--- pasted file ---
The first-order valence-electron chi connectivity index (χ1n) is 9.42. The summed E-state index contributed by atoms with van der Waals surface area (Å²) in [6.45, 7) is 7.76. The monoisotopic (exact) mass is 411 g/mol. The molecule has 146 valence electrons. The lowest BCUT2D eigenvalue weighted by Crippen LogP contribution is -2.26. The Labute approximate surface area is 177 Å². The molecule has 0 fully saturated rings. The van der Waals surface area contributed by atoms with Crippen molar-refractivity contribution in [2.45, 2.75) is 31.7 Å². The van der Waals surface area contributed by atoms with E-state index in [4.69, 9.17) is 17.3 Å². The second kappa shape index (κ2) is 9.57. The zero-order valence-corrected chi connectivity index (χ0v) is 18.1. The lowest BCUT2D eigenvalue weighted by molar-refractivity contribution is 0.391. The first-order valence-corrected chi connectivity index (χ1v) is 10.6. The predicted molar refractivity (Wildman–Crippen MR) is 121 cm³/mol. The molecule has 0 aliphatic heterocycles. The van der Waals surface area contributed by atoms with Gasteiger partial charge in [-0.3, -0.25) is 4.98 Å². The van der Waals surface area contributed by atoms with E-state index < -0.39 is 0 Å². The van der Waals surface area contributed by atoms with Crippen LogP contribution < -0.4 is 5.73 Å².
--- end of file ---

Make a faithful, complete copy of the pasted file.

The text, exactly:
The first-order valence-electron chi connectivity index (χ1n) is 9.42. The summed E-state index contributed by atoms with van der Waals surface area (Å²) in [6.45, 7) is 7.76. The monoisotopic (exact) mass is 411 g/mol. The molecule has 146 valence electrons. The lowest BCUT2D eigenvalue weighted by Crippen LogP contribution is -2.26. The Labute approximate surface area is 177 Å². The molecule has 0 fully saturated rings. The van der Waals surface area contributed by atoms with Crippen molar-refractivity contribution in [2.45, 2.75) is 31.7 Å². The van der Waals surface area contributed by atoms with E-state index in [4.69, 9.17) is 17.3 Å². The second kappa shape index (κ2) is 9.57. The zero-order valence-corrected chi connectivity index (χ0v) is 18.1. The lowest BCUT2D eigenvalue weighted by molar-refractivity contribution is 0.391. The first-order valence-corrected chi connectivity index (χ1v) is 10.6. The predicted molar refractivity (Wildman–Crippen MR) is 121 cm³/mol. The molecule has 0 aliphatic heterocycles. The van der Waals surface area contributed by atoms with Gasteiger partial charge in [-0.3, -0.25) is 4.98 Å². The van der Waals surface area contributed by atoms with E-state index < -0.39 is 0 Å². The van der Waals surface area contributed by atoms with Crippen LogP contribution < -0.4 is 5.73 Å².